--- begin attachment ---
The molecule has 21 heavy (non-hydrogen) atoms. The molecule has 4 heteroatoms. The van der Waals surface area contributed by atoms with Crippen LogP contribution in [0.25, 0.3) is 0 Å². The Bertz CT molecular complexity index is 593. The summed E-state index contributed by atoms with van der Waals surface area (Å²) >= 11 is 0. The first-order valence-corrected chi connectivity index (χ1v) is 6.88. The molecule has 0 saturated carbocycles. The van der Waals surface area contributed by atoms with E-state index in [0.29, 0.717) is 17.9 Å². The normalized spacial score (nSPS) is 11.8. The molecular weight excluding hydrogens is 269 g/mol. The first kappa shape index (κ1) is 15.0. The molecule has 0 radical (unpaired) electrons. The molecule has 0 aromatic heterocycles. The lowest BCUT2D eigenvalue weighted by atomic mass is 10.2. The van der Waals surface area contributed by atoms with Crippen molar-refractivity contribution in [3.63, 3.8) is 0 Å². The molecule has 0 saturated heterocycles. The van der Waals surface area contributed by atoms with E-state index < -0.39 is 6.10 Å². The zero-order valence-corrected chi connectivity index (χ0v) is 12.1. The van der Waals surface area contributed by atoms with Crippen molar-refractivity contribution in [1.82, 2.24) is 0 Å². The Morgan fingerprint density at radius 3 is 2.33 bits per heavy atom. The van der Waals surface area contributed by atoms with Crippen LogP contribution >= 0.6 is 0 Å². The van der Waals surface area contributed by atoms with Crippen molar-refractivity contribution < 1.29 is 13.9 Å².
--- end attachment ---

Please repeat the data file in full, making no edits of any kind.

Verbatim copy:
The molecule has 21 heavy (non-hydrogen) atoms. The molecule has 4 heteroatoms. The van der Waals surface area contributed by atoms with Crippen LogP contribution in [0.25, 0.3) is 0 Å². The Bertz CT molecular complexity index is 593. The summed E-state index contributed by atoms with van der Waals surface area (Å²) >= 11 is 0. The first-order valence-corrected chi connectivity index (χ1v) is 6.88. The molecule has 0 saturated carbocycles. The van der Waals surface area contributed by atoms with E-state index in [0.29, 0.717) is 17.9 Å². The normalized spacial score (nSPS) is 11.8. The molecular weight excluding hydrogens is 269 g/mol. The first kappa shape index (κ1) is 15.0. The molecule has 0 radical (unpaired) electrons. The molecule has 0 aromatic heterocycles. The lowest BCUT2D eigenvalue weighted by atomic mass is 10.2. The van der Waals surface area contributed by atoms with Crippen molar-refractivity contribution in [3.63, 3.8) is 0 Å². The molecule has 0 saturated heterocycles. The van der Waals surface area contributed by atoms with E-state index < -0.39 is 6.10 Å². The zero-order valence-corrected chi connectivity index (χ0v) is 12.1. The van der Waals surface area contributed by atoms with Crippen molar-refractivity contribution in [1.82, 2.24) is 0 Å². The Morgan fingerprint density at radius 3 is 2.33 bits per heavy atom. The van der Waals surface area contributed by atoms with Crippen LogP contribution >= 0.6 is 0 Å². The van der Waals surface area contributed by atoms with Crippen molar-refractivity contribution < 1.29 is 13.9 Å².